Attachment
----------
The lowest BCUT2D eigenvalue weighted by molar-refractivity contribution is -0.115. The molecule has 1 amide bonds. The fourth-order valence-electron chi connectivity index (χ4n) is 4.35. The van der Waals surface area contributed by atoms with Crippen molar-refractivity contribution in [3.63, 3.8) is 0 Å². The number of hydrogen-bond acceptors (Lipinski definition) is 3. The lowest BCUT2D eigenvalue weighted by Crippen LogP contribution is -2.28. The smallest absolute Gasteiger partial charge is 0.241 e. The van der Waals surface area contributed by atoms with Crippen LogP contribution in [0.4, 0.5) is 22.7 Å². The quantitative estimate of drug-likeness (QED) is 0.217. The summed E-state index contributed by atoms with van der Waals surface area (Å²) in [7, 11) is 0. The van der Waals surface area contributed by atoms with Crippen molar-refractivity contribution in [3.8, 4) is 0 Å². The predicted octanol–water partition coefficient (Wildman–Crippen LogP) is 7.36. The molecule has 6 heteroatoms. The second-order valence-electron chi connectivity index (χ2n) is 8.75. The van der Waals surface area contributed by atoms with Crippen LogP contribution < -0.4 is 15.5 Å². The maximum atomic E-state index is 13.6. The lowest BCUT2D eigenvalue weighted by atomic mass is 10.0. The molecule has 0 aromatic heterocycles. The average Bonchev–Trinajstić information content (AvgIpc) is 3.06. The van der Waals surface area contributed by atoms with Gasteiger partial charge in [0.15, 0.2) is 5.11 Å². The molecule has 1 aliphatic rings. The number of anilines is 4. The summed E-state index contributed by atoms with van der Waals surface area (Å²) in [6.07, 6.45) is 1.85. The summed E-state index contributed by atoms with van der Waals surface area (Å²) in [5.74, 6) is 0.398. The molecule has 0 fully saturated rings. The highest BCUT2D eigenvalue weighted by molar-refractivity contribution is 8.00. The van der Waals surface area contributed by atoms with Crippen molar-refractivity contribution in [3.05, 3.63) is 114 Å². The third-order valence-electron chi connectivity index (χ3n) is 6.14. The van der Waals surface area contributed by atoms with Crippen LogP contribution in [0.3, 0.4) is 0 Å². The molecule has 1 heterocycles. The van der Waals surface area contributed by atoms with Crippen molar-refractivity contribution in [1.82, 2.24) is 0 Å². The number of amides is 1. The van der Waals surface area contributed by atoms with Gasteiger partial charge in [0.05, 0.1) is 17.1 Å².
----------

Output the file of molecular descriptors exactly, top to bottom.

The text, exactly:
The lowest BCUT2D eigenvalue weighted by molar-refractivity contribution is -0.115. The molecule has 1 amide bonds. The fourth-order valence-electron chi connectivity index (χ4n) is 4.35. The van der Waals surface area contributed by atoms with Crippen molar-refractivity contribution in [3.63, 3.8) is 0 Å². The number of hydrogen-bond acceptors (Lipinski definition) is 3. The lowest BCUT2D eigenvalue weighted by Crippen LogP contribution is -2.28. The smallest absolute Gasteiger partial charge is 0.241 e. The van der Waals surface area contributed by atoms with Crippen LogP contribution in [0.4, 0.5) is 22.7 Å². The quantitative estimate of drug-likeness (QED) is 0.217. The summed E-state index contributed by atoms with van der Waals surface area (Å²) in [7, 11) is 0. The van der Waals surface area contributed by atoms with Crippen molar-refractivity contribution in [3.8, 4) is 0 Å². The predicted octanol–water partition coefficient (Wildman–Crippen LogP) is 7.36. The molecule has 6 heteroatoms. The second-order valence-electron chi connectivity index (χ2n) is 8.75. The van der Waals surface area contributed by atoms with Crippen LogP contribution < -0.4 is 15.5 Å². The maximum atomic E-state index is 13.6. The lowest BCUT2D eigenvalue weighted by atomic mass is 10.0. The molecule has 0 aromatic heterocycles. The average Bonchev–Trinajstić information content (AvgIpc) is 3.06. The van der Waals surface area contributed by atoms with Gasteiger partial charge in [0.15, 0.2) is 5.11 Å². The molecule has 1 aliphatic rings. The number of anilines is 4. The summed E-state index contributed by atoms with van der Waals surface area (Å²) in [6.07, 6.45) is 1.85. The summed E-state index contributed by atoms with van der Waals surface area (Å²) in [5.74, 6) is 0.398. The molecule has 0 fully saturated rings. The highest BCUT2D eigenvalue weighted by molar-refractivity contribution is 8.00. The van der Waals surface area contributed by atoms with Crippen molar-refractivity contribution in [3.05, 3.63) is 114 Å². The third-order valence-electron chi connectivity index (χ3n) is 6.14. The van der Waals surface area contributed by atoms with Crippen LogP contribution in [0.3, 0.4) is 0 Å². The molecule has 1 heterocycles. The van der Waals surface area contributed by atoms with Crippen molar-refractivity contribution in [1.82, 2.24) is 0 Å². The number of amides is 1. The van der Waals surface area contributed by atoms with Gasteiger partial charge in [0.05, 0.1) is 17.1 Å².